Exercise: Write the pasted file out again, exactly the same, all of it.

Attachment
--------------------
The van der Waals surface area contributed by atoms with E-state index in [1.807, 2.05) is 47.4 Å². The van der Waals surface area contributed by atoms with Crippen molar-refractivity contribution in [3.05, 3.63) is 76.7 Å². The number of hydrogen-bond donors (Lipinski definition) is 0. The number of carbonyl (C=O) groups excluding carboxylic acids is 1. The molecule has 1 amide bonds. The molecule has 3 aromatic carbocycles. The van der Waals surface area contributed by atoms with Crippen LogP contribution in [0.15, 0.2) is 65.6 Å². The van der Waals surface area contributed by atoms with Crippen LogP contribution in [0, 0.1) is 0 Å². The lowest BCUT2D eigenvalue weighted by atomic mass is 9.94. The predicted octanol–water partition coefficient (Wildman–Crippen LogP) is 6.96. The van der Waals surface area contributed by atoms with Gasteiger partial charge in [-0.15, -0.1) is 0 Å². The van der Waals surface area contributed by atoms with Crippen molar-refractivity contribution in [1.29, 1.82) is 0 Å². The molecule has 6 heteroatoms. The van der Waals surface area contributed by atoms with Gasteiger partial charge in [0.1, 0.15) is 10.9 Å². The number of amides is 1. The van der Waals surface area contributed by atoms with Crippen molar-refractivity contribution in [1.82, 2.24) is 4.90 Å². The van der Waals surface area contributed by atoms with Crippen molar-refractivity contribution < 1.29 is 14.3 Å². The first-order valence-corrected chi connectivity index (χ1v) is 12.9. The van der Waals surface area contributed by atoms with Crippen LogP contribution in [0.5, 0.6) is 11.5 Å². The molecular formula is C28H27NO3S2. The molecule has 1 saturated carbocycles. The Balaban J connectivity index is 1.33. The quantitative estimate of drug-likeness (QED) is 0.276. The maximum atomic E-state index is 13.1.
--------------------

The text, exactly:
The van der Waals surface area contributed by atoms with E-state index in [1.807, 2.05) is 47.4 Å². The van der Waals surface area contributed by atoms with Crippen molar-refractivity contribution in [3.05, 3.63) is 76.7 Å². The number of hydrogen-bond donors (Lipinski definition) is 0. The number of carbonyl (C=O) groups excluding carboxylic acids is 1. The molecule has 1 amide bonds. The molecule has 3 aromatic carbocycles. The van der Waals surface area contributed by atoms with Crippen LogP contribution in [0.15, 0.2) is 65.6 Å². The van der Waals surface area contributed by atoms with Crippen LogP contribution in [0, 0.1) is 0 Å². The lowest BCUT2D eigenvalue weighted by atomic mass is 9.94. The predicted octanol–water partition coefficient (Wildman–Crippen LogP) is 6.96. The van der Waals surface area contributed by atoms with Gasteiger partial charge in [-0.15, -0.1) is 0 Å². The van der Waals surface area contributed by atoms with Crippen molar-refractivity contribution in [1.29, 1.82) is 0 Å². The molecule has 6 heteroatoms. The van der Waals surface area contributed by atoms with Gasteiger partial charge in [0.1, 0.15) is 10.9 Å². The number of amides is 1. The van der Waals surface area contributed by atoms with Crippen molar-refractivity contribution in [1.82, 2.24) is 4.90 Å². The van der Waals surface area contributed by atoms with Crippen molar-refractivity contribution < 1.29 is 14.3 Å². The first-order valence-corrected chi connectivity index (χ1v) is 12.9. The van der Waals surface area contributed by atoms with Crippen LogP contribution in [0.5, 0.6) is 11.5 Å². The molecular formula is C28H27NO3S2. The molecule has 1 saturated carbocycles. The Balaban J connectivity index is 1.33. The quantitative estimate of drug-likeness (QED) is 0.276. The maximum atomic E-state index is 13.1.